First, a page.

If you are nominated to be the Personal Representative, then you have the highest priority for appointment and the court will not appoint someone below you. You can object to her appointment, but I do not believe you have anything to worry about. In fact, unless she is named as a beneficiary under the Will, then she is not entitled to appointment, in the first place. It is possible that she is simply trying to yank your chain. You may want to retain a lawyer to keep her at bay and allow you to administer the estate in peace.
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I agree with Mr. Frederick, if you get everything under the Will, there should be no issue and the relative probably doesnt even have standing to file for appointment. If the relative is entitled to something, you may have issues depending on how long it has been since your mom died.
You definately should get your competing petition filed immediately and lodge the original will. You would be wise also to consult and hire a local probate attorney.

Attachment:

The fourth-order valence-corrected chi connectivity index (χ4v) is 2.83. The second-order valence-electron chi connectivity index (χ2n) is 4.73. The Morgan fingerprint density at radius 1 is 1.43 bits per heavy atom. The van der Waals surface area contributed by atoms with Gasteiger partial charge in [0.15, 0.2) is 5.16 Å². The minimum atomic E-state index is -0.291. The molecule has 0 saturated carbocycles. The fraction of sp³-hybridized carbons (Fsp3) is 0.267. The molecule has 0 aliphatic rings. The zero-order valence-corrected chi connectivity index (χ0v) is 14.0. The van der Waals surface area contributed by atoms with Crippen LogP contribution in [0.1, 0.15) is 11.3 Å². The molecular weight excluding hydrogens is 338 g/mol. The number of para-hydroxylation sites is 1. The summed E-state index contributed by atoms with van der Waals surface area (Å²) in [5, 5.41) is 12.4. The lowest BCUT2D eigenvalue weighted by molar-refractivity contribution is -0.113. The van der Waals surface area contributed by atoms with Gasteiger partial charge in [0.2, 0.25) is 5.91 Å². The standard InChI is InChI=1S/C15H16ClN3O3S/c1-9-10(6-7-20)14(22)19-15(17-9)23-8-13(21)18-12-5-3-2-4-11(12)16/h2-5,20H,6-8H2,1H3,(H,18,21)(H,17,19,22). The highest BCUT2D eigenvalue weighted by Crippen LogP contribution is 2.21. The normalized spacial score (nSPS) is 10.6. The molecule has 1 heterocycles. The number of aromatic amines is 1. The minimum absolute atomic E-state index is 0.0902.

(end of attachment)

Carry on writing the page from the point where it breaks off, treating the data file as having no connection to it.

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Attorneys Frederick and Shultz are correct. It is vitally important that you retain an attorney to assist you in her duties, including filing the will for probate as soon as possible. Once you file the will, as the named Personal Representative, you will be given the utmost priority by the judge to serve in this role. Indeed, unless you are deemed "unfit", you'll be appointed. Finally, unless your relative has an interest in the estate, she has no standing to serve as the estate's fiduciary. Good luck to you.
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I am so sorry that your relative is causing you so much trouble. If you are the personal representative named in your mother's will, your relative is probably just wasting her time and money trying to get herself appointed.
Hiring a lawyer would give you someone else to take your relatives phone calls and handle them while you concentrate on sorting out your mother's affairs.
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I think the best advice to give you is to make an appointment with an attorney and talk it through. I don't know if your relative is trying to "steal" anything. The relative might be concerned that you are suffering from grief or some other challenge and are unable to go forward. From the way you describe it, it is unlikely the relative can gain much by probating a will that he or she is not a beneficiary under.
In any event, once you get representation you will be able to go forward and resolve the issues that occurred because of your mother's passing away.
Don't forget that the person in possession of the original will is supposed to file it with the court within 40 days of the decedent's death.